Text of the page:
Thaddeus S Stappenbeck

Summary

Affiliation: Washington University School of Medicine
Country: USA

Publications

  1. pmc Crohn disease: a current perspective on genetics, autophagy and immunity
    Thaddeus S Stappenbeck
    Department of Pathology and Immunology, Washington University School of Medicine, St Louis, MO, USA
    Autophagy 7:355-74. 2011
  2. pmc Virus-plus-susceptibility gene interaction determines Crohn's disease gene Atg16L1 phenotypes in intestine
    Ken Cadwell
    Department of Pathology and Immunology, Washington University School of Medicine, St Louis, MO 63110, USA
    Cell 141:1135-45. 2010
  3. doi request reprint Autophagy proteins control goblet cell function by potentiating reactive oxygen species production
    Khushbu K Patel
    Department of Pathology and Immunology, Washington University School of Medicine, St Louis, MO, USA
    EMBO J 32:3130-44. 2013
  4. doi request reprint Genetic variants synthesize to produce paneth cell phenotypes that define subtypes of Crohn's disease
    Kelli L VanDussen
    Department of Pathology and Immunology, Washington University School of Medicine, St Louis, Missouri
    Gastroenterology 146:200-9. 2014
  5. pmc A common role for Atg16L1, Atg5 and Atg7 in small intestinal Paneth cells and Crohn disease
    Ken Cadwell
    Department of Pathology and Immunology, Washington University School of Medicine, St Louis, Missouri 63110, USA
    Autophagy 5:250-2. 2009
  6. pmc Notch2-dependent classical dendritic cells orchestrate intestinal immunity to attaching-and-effacing bacterial pathogens
    Ansuman T Satpathy
    Department of Pathology and Immunology, School of Medicine, Washington University in St Louis, Missouri, USA
    Nat Immunol 14:937-48. 2013
  7. pmc Adaptive immunity restricts replication of novel murine astroviruses
    Christine C Yokoyama
    Department of Pathology and Immunology, Washington University School of Medicine, St Louis, Missouri, USA
    J Virol 86:12262-70. 2012
  8. pmc Igf2bp1 is required for full induction of Ptgs2 mRNA in colonic mesenchymal stem cells in mice
    Nicholas A Manieri
    Department of Pathology and Immunology, Washington University in St Louis School of Medicine, St Louis, Missouri 63110, USA
    Gastroenterology 143:110-21.e10. 2012
  9. doi request reprint Host genetic susceptibility, dysbiosis, and viral triggers in inflammatory bowel disease
    Lulu Sun
    Department of Pathology and Immunology, Washington University School of Medicine, St Louis, Missouri 63110, USA
    Curr Opin Gastroenterol 27:321-7. 2011
  10. pmc Autophagy and intestinal homeostasis
    Khushbu K Patel
    Department of Pathology and Immunology, Washington University School of Medicine, St Louis, Missouri 63110, USA
    Annu Rev Physiol 75:241-62. 2013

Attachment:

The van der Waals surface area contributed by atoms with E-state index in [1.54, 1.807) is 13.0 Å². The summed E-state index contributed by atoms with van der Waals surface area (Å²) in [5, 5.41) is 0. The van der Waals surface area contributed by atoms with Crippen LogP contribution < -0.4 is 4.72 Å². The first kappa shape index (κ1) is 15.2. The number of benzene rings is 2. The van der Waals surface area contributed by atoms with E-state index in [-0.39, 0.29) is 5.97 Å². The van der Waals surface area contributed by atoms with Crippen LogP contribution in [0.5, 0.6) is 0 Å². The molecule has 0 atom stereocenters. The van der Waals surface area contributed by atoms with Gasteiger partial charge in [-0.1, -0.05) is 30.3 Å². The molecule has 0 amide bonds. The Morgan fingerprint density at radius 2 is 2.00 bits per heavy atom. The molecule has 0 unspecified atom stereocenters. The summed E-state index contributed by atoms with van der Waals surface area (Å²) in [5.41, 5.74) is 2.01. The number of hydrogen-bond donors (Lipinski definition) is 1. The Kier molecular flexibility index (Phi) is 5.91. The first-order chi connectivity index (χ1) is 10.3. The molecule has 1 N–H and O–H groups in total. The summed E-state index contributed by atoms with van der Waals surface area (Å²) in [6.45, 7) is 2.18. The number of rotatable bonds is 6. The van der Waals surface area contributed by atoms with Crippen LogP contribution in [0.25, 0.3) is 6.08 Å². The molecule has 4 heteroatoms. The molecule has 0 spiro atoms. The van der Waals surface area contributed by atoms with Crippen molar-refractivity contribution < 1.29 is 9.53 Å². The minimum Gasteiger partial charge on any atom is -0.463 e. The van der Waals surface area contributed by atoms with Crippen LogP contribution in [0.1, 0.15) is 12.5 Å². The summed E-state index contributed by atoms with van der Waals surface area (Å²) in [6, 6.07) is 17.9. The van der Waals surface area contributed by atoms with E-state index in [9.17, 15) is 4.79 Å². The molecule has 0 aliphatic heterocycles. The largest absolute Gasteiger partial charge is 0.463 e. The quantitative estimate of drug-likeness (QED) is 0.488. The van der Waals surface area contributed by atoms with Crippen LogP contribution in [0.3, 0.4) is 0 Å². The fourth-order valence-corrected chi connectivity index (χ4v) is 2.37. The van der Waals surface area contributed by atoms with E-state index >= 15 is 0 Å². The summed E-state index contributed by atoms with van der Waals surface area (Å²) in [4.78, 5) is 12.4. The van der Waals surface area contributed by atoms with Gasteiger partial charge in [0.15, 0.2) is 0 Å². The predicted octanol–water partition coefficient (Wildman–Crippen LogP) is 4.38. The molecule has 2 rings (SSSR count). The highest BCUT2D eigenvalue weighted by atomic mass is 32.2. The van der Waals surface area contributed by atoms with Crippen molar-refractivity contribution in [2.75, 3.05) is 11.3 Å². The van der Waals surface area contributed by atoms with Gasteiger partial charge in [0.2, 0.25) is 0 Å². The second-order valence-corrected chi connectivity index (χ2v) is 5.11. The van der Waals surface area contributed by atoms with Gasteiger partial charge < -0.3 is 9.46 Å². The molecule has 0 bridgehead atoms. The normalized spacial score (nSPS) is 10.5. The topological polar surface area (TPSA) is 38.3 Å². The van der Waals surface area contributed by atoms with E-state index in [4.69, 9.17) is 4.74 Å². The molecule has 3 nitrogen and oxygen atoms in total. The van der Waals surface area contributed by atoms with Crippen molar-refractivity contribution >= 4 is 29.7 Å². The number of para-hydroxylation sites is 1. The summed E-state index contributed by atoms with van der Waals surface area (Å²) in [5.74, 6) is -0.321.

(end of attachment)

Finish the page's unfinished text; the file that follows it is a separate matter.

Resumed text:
Collaborators

Detail Information

Publications43

  1. pmc Crohn disease: a current perspective on genetics, autophagy and immunity
    Thaddeus S Stappenbeck
    Department of Pathology and Immunology, Washington University School of Medicine, St Louis, MO, USA
    Autophagy 7:355-74. 2011
    ....
  2. pmc Virus-plus-susceptibility gene interaction determines Crohn's disease gene Atg16L1 phenotypes in intestine
    Ken Cadwell
    Department of Pathology and Immunology, Washington University School of Medicine, St Louis, MO 63110, USA
    Cell 141:1135-45. 2010
    ....
  3. doi request reprint Autophagy proteins control goblet cell function by potentiating reactive oxygen species production
    Khushbu K Patel
    Department of Pathology and Immunology, Washington University School of Medicine, St Louis, MO, USA
    EMBO J 32:3130-44. 2013
    ..These findings provide a novel mechanism by which autophagy proteins can control secretion. ..
  4. doi request reprint Genetic variants synthesize to produce paneth cell phenotypes that define subtypes of Crohn's disease
    Kelli L VanDussen
    Department of Pathology and Immunology, Washington University School of Medicine, St Louis, Missouri
    Gastroenterology 146:200-9. 2014
    ..We investigated whether specific phenotypes of Paneth cells associated with particular genetic susceptibility loci can be used to define specific subtypes of CD...
  5. pmc A common role for Atg16L1, Atg5 and Atg7 in small intestinal Paneth cells and Crohn disease
    Ken Cadwell
    Department of Pathology and Immunology, Washington University School of Medicine, St Louis, Missouri 63110, USA
    Autophagy 5:250-2. 2009
    ..Thus, one role for the autophagy pathway in CD pathogenesis is through selective effects on the biology and specialized properties of Paneth cells...
  6. pmc Notch2-dependent classical dendritic cells orchestrate intestinal immunity to attaching-and-effacing bacterial pathogens
    Ansuman T Satpathy
    Department of Pathology and Immunology, School of Medicine, Washington University in St Louis, Missouri, USA
    Nat Immunol 14:937-48. 2013
    ..rodentium, but CD103(+) cDCs dependent on the transcription factor Batf3 were not. Our results demonstrate a nonredundant function for CD11b(+) cDCs in the response to pathogens in vivo. ..
  7. pmc Adaptive immunity restricts replication of novel murine astroviruses
    Christine C Yokoyama
    Department of Pathology and Immunology, Washington University School of Medicine, St Louis, Missouri, USA